WASHINGTON. — Washington -- Oliver Stone is in the doghouse over his movie, ''JFK.'' He stands accused of trashing history; of glorifying a dangerous lunatic, New Orleans prosecutor Jim Garrison; and of polluting the minds of a generation too young to remember the real events. His message: America is controlled by a vast conspiracy in the government and media, of which Lee Harvey Oswald was just a minor player and possibly an innocent dupe.
But the problem goes far beyond Oliver Stone. He is just a minor player, and possibly an innocent dupe, of a conspiracy to twist the truth that includes virtually all of Hollywood. The media, I'm sorry to report, are involved in this conspiracy as well. How else to explain their obsessive focus on Oliver Stone and ''JFK,'' while more dangerous malefactors escape unscathed? Is it just a coincidence that Oliver Stone is vilified for glamorizing Jim Garrison, while Warren Beatty gets nothing but praise for glamorizing the far more odious figure of mobster Bugsy Siegel?
To be sure, the hero of ''Bugsy'' kills a couple of people. But who can hold that against such a charmer and visionary? ''He's classically heroic, in a way,'' explains Mr. Beatty's co-star Annette Bening, accurately capturing the movie's viewpoint. ''He has a fatal flaw -- he has hubris.'' Says Meyer Lansky in the movie itself: ''He isn't even interested in money. He's interested in the idea.'' Sex and ideas: a veritable Gary Hart.
Bugsy, writes the New York Times approvingly, is ''the archetypal American dreamer.'' In the movie, standing in the middle of a barren desert, Beatty/Bugsy imagines Las Vegas. ''It came to me like a vision, like a religious epiphany,'' the character says. In fact, according to ''Little Man,'' Robert Lacey's recent biography of Meyer Lansky, Siegel didn't even come close to inventing Las Vegas. There were already two large luxury casino-hotels on the Las Vegas ''Strip'' before his. Even the Flamingo Hotel itself wasn't Bugsy's idea. He invested in it after construction had started, and later forced out the real founder in the usual unsavory manner.
''Bugsy'' makes much of Siegel's alleged patriotic desire to assassinate Mussolini. In fact, according to ''We Only Kill Each Other,'' a 1967 biography of Siegel by Dean Jennings, Bugsy actually did business with Mussolini. The dictator sent him $40,000 as an advance on delivery of a new kind of explosive in which Siegel -- visionary as ever -- had invested. Only after the failure of a demonstration -- for which Siegel went to Italy, socialized with Mussolini (plus Goebbels and Goering), and notably failed to assassinate him -- did relations deteriorate.
Clearly, then, Warren Beatty and the New York Times are involved in a conspiracy, along with the rest of the entertainment-informational complex, to destroy the American Dream for generations too young to remember where they were the day Bugsy Siegel was shot. By glamorizing bloody criminals, they are poisoning children's minds against real American heroes like Lee Iacocca and Robert Stempel.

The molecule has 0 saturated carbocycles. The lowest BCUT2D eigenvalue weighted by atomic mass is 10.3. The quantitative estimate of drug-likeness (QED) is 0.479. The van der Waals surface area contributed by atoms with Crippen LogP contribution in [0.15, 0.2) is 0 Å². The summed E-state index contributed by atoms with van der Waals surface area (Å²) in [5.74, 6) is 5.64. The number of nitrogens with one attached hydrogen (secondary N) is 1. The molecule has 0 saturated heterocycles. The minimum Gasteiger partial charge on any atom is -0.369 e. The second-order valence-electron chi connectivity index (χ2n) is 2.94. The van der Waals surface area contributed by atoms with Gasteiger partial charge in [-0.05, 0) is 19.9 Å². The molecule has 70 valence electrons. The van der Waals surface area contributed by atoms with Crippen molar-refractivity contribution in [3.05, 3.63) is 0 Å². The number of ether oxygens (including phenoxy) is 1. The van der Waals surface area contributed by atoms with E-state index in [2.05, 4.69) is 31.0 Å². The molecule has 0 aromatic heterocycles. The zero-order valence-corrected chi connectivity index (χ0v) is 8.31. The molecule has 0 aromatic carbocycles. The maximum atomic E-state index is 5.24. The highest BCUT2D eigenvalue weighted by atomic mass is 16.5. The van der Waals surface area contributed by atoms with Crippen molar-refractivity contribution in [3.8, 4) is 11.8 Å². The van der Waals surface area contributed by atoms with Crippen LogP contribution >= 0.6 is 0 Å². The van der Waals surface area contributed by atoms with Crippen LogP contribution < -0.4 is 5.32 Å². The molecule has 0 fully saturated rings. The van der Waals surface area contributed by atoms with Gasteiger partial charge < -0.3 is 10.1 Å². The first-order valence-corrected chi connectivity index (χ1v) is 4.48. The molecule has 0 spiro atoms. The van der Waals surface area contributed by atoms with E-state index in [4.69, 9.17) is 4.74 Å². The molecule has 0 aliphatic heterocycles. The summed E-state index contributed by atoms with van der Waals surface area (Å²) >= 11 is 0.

But ''Bugsy'' is not this conspiracy's darkest achievement of late. That encomium belongs to Walt Disney Studios' vicious misrepresentation of ''Beauty and the Beast,'' which distorts several key episodes, makes up new characters out of whole cloth, and dangerously undermines the psychological structure of the tale.
Psychiatrist Bruno Bettelheim discusses ''Beauty and the Beast'' his classic book on fairy tales, ''The Uses of Enchantment.'' If I've got this right, the tale is really about the healthy transformation of a child's oedipal attachment to a parent into romantic love for a more suitable object. When Beauty's love turns the Beast into a handsome prince, ''This foreshadows by centuries the Freudian view that sex must be experienced by the child as disgusting as long as his sexual longings are attached to his parent,'' but when directed at someone else, ''sexual longings no longer seem beastly.''
As for the Beast, his side of the story is about ''an evolution from a self-centered, immature (phallic-aggressive-destructive) sexuality to one that finds its fulfillment in a human relation of deep devotion.'' In short, ''the marriage of Beauty and the Beast is the humanization and socialization of the id by the superego.''
The Disney people mangle all these subconscious themes in ways that inevitably will cause grave psychological trauma to young viewers. If the transferral of affection from father to lover is disrupted, the long-term effect on our gross national product could be severe.
In the movie, Beauty rejects the equation between handsomeness and virtue from the very beginning, thus short-circuiting the tale's crucial moral development. In the original story, Beauty asks her father for a rose. When he breaks one off its stem to give to her, says Bettelheim, it symbolizes her loss of virginity. In the movie, it is the Beast who possesses a rose, wilting in a glass case for lack of love. Goodness knows what tender ids will make of that.
Space limitations prevent full delineation of Hollywood's plot against our nation's future. Clearly ''The Addams Family,'' with its celebration of dysfunctional parents and children, is part of the conspiracy. I'm not saying that ''JFK'' was intended to distract us from the real danger. I'm just raising the possibility.
TRB, written by Michael Kinsley, is a column of The New Republic magazine.